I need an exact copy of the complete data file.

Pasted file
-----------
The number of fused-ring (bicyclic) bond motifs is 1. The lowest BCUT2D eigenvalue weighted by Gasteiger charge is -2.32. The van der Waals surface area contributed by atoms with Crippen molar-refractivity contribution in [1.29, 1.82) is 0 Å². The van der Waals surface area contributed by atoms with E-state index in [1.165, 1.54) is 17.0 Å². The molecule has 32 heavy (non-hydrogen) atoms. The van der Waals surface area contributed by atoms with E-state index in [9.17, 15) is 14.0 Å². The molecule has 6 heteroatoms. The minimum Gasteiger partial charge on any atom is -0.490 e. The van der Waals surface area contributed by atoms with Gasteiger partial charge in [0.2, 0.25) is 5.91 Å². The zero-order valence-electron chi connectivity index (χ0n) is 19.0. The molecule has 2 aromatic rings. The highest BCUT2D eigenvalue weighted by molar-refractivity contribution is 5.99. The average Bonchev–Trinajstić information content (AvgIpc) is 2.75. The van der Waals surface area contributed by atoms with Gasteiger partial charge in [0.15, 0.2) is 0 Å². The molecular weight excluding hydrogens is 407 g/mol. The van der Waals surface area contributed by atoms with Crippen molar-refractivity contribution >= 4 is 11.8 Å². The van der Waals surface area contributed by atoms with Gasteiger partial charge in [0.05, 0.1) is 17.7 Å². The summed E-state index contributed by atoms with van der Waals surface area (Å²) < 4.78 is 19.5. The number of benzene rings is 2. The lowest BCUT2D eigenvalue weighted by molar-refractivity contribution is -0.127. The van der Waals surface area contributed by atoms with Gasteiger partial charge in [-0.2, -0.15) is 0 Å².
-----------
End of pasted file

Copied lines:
The number of fused-ring (bicyclic) bond motifs is 1. The lowest BCUT2D eigenvalue weighted by Gasteiger charge is -2.32. The van der Waals surface area contributed by atoms with Crippen molar-refractivity contribution in [1.29, 1.82) is 0 Å². The van der Waals surface area contributed by atoms with E-state index in [1.165, 1.54) is 17.0 Å². The molecule has 32 heavy (non-hydrogen) atoms. The van der Waals surface area contributed by atoms with E-state index in [9.17, 15) is 14.0 Å². The molecule has 6 heteroatoms. The minimum Gasteiger partial charge on any atom is -0.490 e. The van der Waals surface area contributed by atoms with Gasteiger partial charge in [0.2, 0.25) is 5.91 Å². The zero-order valence-electron chi connectivity index (χ0n) is 19.0. The molecule has 2 aromatic rings. The highest BCUT2D eigenvalue weighted by molar-refractivity contribution is 5.99. The average Bonchev–Trinajstić information content (AvgIpc) is 2.75. The van der Waals surface area contributed by atoms with Gasteiger partial charge in [0.15, 0.2) is 0 Å². The molecular weight excluding hydrogens is 407 g/mol. The van der Waals surface area contributed by atoms with Crippen molar-refractivity contribution >= 4 is 11.8 Å². The van der Waals surface area contributed by atoms with Gasteiger partial charge in [0.05, 0.1) is 17.7 Å². The summed E-state index contributed by atoms with van der Waals surface area (Å²) < 4.78 is 19.5. The number of benzene rings is 2. The lowest BCUT2D eigenvalue weighted by molar-refractivity contribution is -0.127. The van der Waals surface area contributed by atoms with Gasteiger partial charge in [-0.2, -0.15) is 0 Å².